In 239 plate appearances for Boise in 2011, he batted .261 with five doubles, four triples, two home runs, 27 RBI and eleven walks. His OBP was .305 and slugging percentage .347. In 266 plate appearances for Boise last season, he averaged .273 with ten doubles, one triple, three homers and 39 RBI. His OBP climbed to .316 and slugging percentage to .357. 2013 has been a breakthrough year for Contreras offensively. In 332 plate appearances through Sunday, he had produced a career-high slugging percentage and OBP of .430 and .317, respectively. Despite a career-low batting average of .250., he had achieved career bests in doubles (eleven), triples (five), home runs (eleven) and RBI (44). He had even stolen eight bases in eleven attempts. Contreras’ emerging power, strong throwing arm and extraordinary versatility give him a chance to emerge as a super-utility player if not a blue-chip prospect.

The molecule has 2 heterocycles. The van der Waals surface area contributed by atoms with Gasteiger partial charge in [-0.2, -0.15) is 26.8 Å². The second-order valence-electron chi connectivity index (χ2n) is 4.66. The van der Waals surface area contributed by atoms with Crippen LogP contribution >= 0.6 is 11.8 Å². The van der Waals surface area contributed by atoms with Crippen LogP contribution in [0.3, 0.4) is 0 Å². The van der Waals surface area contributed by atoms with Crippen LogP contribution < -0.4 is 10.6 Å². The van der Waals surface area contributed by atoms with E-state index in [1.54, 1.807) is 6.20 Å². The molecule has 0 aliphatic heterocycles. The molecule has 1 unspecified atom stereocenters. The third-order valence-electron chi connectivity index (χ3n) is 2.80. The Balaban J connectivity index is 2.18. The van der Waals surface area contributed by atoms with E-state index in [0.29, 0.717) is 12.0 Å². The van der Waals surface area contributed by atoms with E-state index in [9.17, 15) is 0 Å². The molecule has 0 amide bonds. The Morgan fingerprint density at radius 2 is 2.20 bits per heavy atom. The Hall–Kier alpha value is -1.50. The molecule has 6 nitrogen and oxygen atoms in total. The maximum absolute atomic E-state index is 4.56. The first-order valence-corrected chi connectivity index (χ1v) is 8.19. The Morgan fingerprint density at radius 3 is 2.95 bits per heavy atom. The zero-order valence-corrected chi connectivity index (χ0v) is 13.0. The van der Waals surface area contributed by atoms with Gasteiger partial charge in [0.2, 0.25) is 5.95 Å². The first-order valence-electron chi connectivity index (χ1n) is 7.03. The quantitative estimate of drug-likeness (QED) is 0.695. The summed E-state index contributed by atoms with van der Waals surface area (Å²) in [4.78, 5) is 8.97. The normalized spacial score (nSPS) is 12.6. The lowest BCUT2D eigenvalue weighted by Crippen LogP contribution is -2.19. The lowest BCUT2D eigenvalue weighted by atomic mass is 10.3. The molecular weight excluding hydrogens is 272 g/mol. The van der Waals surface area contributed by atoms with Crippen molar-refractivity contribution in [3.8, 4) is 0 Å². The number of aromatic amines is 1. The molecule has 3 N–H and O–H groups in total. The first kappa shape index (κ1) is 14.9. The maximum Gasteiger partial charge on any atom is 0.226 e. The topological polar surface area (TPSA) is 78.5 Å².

Jeimer Candelario: The Candy Man entered this season ranked by MLB.com as the Cubs’ thirteenth best prospect, quite a distinction considering he will not turn 20 until November. The switch-hitting third baseman was signed as an undrafted free agent in September of 2010 and debuted stateside in the Cubs’ system last year for Boise. In 310 plate appearances, Candelario hit .281, slugged .396 and produced an OBP of .345. He had fourteen doubles, six home runs and 47 RBI and added 36 walks. In 559 plate appearances for Kane County this year, he matched last year’s OBP but increased his slugging percentage to .399. Though his average has dropped to .253, Candelario has belted 35 doubles, (tied for third in the league), eleven homers and one triple and driven in 57 runs. His 68 walks through Sunday ranked seventh in the league. While his 24 errors and .924 fielding percentage indicate he needs to refine his defense, what the Candy Man has accomplished before the age of 20 merits significant praise. While Candelario’s performance certainly dictates that he should be promoted next season, his youth gives the Cubs the flexibility to err on the side of patience.